Dan,

    I understand the point you’re making about editors (and do not disagree), but I think Matthew was simply lamenting that formal educators are rarely writers. So, it is refreshing to hear how authors deal with character growth and plot development. Aspiring writers have the hardest time with these two elements because we are inexperienced – and no amount of technique training will provide that experience.

    It may be true that, “The best way to get published is to write a good book.” However, finding a concise and repeatable way of teaching how to write a good book is rarely achieved.

    Posted by Major Stubble
  12. February 26, 2008 @ 12:34 pm


    Yes, absolutely. My comment wasn’t meant as a slight on Matthew in any way, I was just trying to say that he needs to be careful who he gets his writing advice from. If someone is teaching a silly thing like “try to appeal to editors over readers,” they’re probably not the best source of info.

    Posted by Dan Wells
  13. February 26, 2008 @ 7:09 pm


    You know, I’m loving these episodes you guys are posting! I’ve dabbled in trying to write a book myself and so these are giving me some real insight in what to do.

    As an aside: Listening to this podcast really makes me look forward to the final book of the Wheel of Time series, I already love Schlock, and I need to pick up some books by Mr. Wells :D

    Posted by Drew
  14. February 27, 2008 @ 2:09 am


    Hey Howard, I’ve just now seen the rest of the comments. What I’m doing up at this time reading comments… don’t ask. Yes indeed, I should be asleep.

    I blogged the picture back last year after LTUE. The post is here, and the direct link to the pic is here.

    Posted by stacy
  15. February 27, 2008 @ 2:12 am


    Also, a suggestion for Sprig, design-wise. Can this blog template use a widget that notes where the most recent comments were posted on the sidebar? I find that useful on sites like this that are built around discussions that may continue beyond the first day of the post, to know at a glance if there’s anything new. Just a thought–it really doesn’t matter, but I thought it might be an interesting element if you had a spot for it in the design.

    Posted by stacy
  16. February 27, 2008 @ 3:57 am


    The conversation, and especially the part about one’s first works heavily reminded me of Stephen King’s Dark Tower series. He killed the series quite a few times, but always came back. And all this appeared even in the very same series.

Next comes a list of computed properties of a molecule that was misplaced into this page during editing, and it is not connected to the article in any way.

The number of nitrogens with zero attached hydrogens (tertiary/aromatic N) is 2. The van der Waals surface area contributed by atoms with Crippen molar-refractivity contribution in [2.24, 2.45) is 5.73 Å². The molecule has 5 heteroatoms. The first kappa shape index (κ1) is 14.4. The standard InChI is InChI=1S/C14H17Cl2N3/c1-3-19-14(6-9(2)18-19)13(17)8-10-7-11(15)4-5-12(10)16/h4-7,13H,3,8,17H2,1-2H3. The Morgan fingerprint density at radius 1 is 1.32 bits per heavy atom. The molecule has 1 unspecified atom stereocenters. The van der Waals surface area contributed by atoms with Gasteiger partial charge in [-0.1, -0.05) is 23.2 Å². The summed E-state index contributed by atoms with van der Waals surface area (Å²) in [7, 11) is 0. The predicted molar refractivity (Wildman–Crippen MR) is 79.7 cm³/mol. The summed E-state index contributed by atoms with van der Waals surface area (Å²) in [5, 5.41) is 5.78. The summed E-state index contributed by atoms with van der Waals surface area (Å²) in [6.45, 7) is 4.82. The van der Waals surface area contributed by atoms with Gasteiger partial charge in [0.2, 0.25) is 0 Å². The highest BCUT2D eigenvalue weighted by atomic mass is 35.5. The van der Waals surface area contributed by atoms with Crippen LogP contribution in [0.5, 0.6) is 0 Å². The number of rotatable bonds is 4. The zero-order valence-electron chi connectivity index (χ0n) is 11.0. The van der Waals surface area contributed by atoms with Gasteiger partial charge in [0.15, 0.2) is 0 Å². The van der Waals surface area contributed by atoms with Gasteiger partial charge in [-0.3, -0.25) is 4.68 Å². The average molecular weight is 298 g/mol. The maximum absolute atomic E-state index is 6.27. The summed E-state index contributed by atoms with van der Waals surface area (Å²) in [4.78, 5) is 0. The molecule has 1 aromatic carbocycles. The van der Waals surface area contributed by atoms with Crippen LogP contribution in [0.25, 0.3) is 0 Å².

In th end the books turned out well, but going back to the beginning when you’re finished it quite horrible.
    Maybe he should have left if dead. :)

    Posted by Stephan
  17. February 27, 2008 @ 6:59 pm


    I just wanted to send a thank you for taking the time out for these podcasts. Informative, entertaining, and really motivating, knowing that there are others who encounter the same snares and pit-falls. Thank You.

    Posted by Ben
  18. February 29, 2008 @ 2:31 pm


    Absolutely Fantastic! This podcast is brilliant.

    Posted by Jason
  19. March 2, 2008 @ 5:26 pm


    I’ve just experienced again, a different twist on killing your darlings. I have some darlings, a character, a setting, a situation, and a futuristic TV show (of all things). They work as great triggers for me. Each of them has begun two or more stories. None of them survive to be in any of the stories yet. They always get dropped out. But, boy, do they keep giving ideas.

    Love the podcast. I’m so glad I saw the “why mormon’s make great SF writers” comment on Jay Lake’s blog link to Geek Dads. I’m hooked. Is the next one ready? :-)

    Posted by Guerry
  20. March 2, 2008 @ 8:27 pm


    Guerry: The next Writing Excuses podcast is ready, and should be updating here in the next few hours. I’m not sure exactly when Jordo posts ‘em, though.

    Posted by Howard Tayler
  21. March 2, 2008 @ 10:54 pm


    I try to have new episodes up around 10pm MST the Sunday before but that’s just when I prefer to do this–I do make sure they’re up my midnight MST.

    Posted by admin
  22. March 5, 2008 @ 12:24 pm


    Yep we are in the middle of hacking a story right now…. Story ended up as 16K, cutting every other word sounds funny. but we are making progress.
    Kevin and Karen